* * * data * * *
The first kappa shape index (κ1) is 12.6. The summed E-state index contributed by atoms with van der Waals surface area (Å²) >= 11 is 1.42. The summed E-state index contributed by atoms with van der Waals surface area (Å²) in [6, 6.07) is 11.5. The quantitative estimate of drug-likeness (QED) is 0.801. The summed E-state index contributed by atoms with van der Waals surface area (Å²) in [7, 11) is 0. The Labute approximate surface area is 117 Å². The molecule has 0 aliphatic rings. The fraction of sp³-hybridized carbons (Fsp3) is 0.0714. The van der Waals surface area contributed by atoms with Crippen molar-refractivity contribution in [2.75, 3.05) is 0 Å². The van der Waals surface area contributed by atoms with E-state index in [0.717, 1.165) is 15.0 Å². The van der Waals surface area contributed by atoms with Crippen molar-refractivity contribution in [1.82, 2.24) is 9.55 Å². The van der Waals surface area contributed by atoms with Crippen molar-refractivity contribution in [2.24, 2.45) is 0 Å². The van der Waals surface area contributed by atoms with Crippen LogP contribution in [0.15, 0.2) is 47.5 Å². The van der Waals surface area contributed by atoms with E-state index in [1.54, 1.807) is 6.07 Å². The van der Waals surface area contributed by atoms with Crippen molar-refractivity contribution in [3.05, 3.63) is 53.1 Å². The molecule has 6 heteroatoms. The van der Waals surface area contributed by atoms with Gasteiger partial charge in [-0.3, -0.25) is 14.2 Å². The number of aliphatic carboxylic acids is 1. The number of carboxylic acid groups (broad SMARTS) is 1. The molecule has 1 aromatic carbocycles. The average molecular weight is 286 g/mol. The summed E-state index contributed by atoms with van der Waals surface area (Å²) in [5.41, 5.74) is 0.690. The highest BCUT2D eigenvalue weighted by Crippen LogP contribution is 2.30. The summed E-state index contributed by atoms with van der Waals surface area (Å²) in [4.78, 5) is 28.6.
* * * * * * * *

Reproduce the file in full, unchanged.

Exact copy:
The first kappa shape index (κ1) is 12.6. The summed E-state index contributed by atoms with van der Waals surface area (Å²) >= 11 is 1.42. The summed E-state index contributed by atoms with van der Waals surface area (Å²) in [6, 6.07) is 11.5. The quantitative estimate of drug-likeness (QED) is 0.801. The summed E-state index contributed by atoms with van der Waals surface area (Å²) in [7, 11) is 0. The Labute approximate surface area is 117 Å². The molecule has 0 aliphatic rings. The fraction of sp³-hybridized carbons (Fsp3) is 0.0714. The van der Waals surface area contributed by atoms with Crippen molar-refractivity contribution in [2.75, 3.05) is 0 Å². The van der Waals surface area contributed by atoms with E-state index in [0.717, 1.165) is 15.0 Å². The van der Waals surface area contributed by atoms with Crippen molar-refractivity contribution in [1.82, 2.24) is 9.55 Å². The van der Waals surface area contributed by atoms with Crippen molar-refractivity contribution in [2.24, 2.45) is 0 Å². The van der Waals surface area contributed by atoms with Crippen LogP contribution in [0.15, 0.2) is 47.5 Å². The van der Waals surface area contributed by atoms with E-state index in [1.54, 1.807) is 6.07 Å². The van der Waals surface area contributed by atoms with Crippen molar-refractivity contribution in [3.05, 3.63) is 53.1 Å². The molecule has 6 heteroatoms. The van der Waals surface area contributed by atoms with Gasteiger partial charge in [-0.3, -0.25) is 14.2 Å². The number of aliphatic carboxylic acids is 1. The number of carboxylic acid groups (broad SMARTS) is 1. The molecule has 1 aromatic carbocycles. The average molecular weight is 286 g/mol. The summed E-state index contributed by atoms with van der Waals surface area (Å²) in [5.41, 5.74) is 0.690. The highest BCUT2D eigenvalue weighted by Crippen LogP contribution is 2.30. The summed E-state index contributed by atoms with van der Waals surface area (Å²) in [4.78, 5) is 28.6.